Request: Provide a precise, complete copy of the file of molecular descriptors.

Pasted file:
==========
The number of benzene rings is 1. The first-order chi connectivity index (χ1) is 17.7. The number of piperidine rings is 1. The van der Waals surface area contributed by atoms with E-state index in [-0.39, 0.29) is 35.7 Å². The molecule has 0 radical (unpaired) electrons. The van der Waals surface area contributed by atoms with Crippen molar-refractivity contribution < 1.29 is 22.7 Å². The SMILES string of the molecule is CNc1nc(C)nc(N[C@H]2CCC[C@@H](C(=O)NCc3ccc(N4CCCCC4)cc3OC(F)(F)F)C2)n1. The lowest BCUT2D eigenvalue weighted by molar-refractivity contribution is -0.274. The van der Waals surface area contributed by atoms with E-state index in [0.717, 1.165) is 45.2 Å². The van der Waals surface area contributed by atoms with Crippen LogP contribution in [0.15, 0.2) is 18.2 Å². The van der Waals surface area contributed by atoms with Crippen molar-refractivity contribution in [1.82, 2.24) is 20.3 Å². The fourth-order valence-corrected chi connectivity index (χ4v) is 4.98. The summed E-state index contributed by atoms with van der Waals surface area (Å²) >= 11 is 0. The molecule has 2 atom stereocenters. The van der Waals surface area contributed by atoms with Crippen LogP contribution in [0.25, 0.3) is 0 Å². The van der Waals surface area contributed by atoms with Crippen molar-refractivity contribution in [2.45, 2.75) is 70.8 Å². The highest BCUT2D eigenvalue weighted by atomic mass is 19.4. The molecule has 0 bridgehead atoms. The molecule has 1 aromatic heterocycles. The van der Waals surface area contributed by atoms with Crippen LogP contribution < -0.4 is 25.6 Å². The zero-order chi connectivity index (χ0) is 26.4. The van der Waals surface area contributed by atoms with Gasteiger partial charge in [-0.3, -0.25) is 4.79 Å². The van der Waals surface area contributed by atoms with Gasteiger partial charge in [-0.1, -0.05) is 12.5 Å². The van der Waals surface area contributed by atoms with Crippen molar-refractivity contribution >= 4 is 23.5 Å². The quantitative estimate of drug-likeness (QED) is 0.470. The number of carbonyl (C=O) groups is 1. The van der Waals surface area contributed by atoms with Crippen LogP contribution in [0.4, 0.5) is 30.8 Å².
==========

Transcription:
The number of benzene rings is 1. The first-order chi connectivity index (χ1) is 17.7. The number of piperidine rings is 1. The van der Waals surface area contributed by atoms with E-state index in [-0.39, 0.29) is 35.7 Å². The molecule has 0 radical (unpaired) electrons. The van der Waals surface area contributed by atoms with Crippen molar-refractivity contribution < 1.29 is 22.7 Å². The SMILES string of the molecule is CNc1nc(C)nc(N[C@H]2CCC[C@@H](C(=O)NCc3ccc(N4CCCCC4)cc3OC(F)(F)F)C2)n1. The lowest BCUT2D eigenvalue weighted by molar-refractivity contribution is -0.274. The van der Waals surface area contributed by atoms with E-state index in [0.717, 1.165) is 45.2 Å². The van der Waals surface area contributed by atoms with Crippen LogP contribution in [0.15, 0.2) is 18.2 Å². The van der Waals surface area contributed by atoms with Crippen molar-refractivity contribution in [1.82, 2.24) is 20.3 Å². The fourth-order valence-corrected chi connectivity index (χ4v) is 4.98. The summed E-state index contributed by atoms with van der Waals surface area (Å²) >= 11 is 0. The molecule has 2 atom stereocenters. The van der Waals surface area contributed by atoms with Crippen LogP contribution in [0.25, 0.3) is 0 Å². The van der Waals surface area contributed by atoms with Crippen molar-refractivity contribution in [2.45, 2.75) is 70.8 Å². The highest BCUT2D eigenvalue weighted by atomic mass is 19.4. The molecule has 0 bridgehead atoms. The molecule has 1 aromatic heterocycles. The van der Waals surface area contributed by atoms with Crippen LogP contribution < -0.4 is 25.6 Å². The zero-order chi connectivity index (χ0) is 26.4. The van der Waals surface area contributed by atoms with Gasteiger partial charge in [-0.3, -0.25) is 4.79 Å². The van der Waals surface area contributed by atoms with Gasteiger partial charge in [-0.1, -0.05) is 12.5 Å². The van der Waals surface area contributed by atoms with Crippen molar-refractivity contribution >= 4 is 23.5 Å². The quantitative estimate of drug-likeness (QED) is 0.470. The number of carbonyl (C=O) groups is 1. The van der Waals surface area contributed by atoms with Crippen LogP contribution in [0.4, 0.5) is 30.8 Å².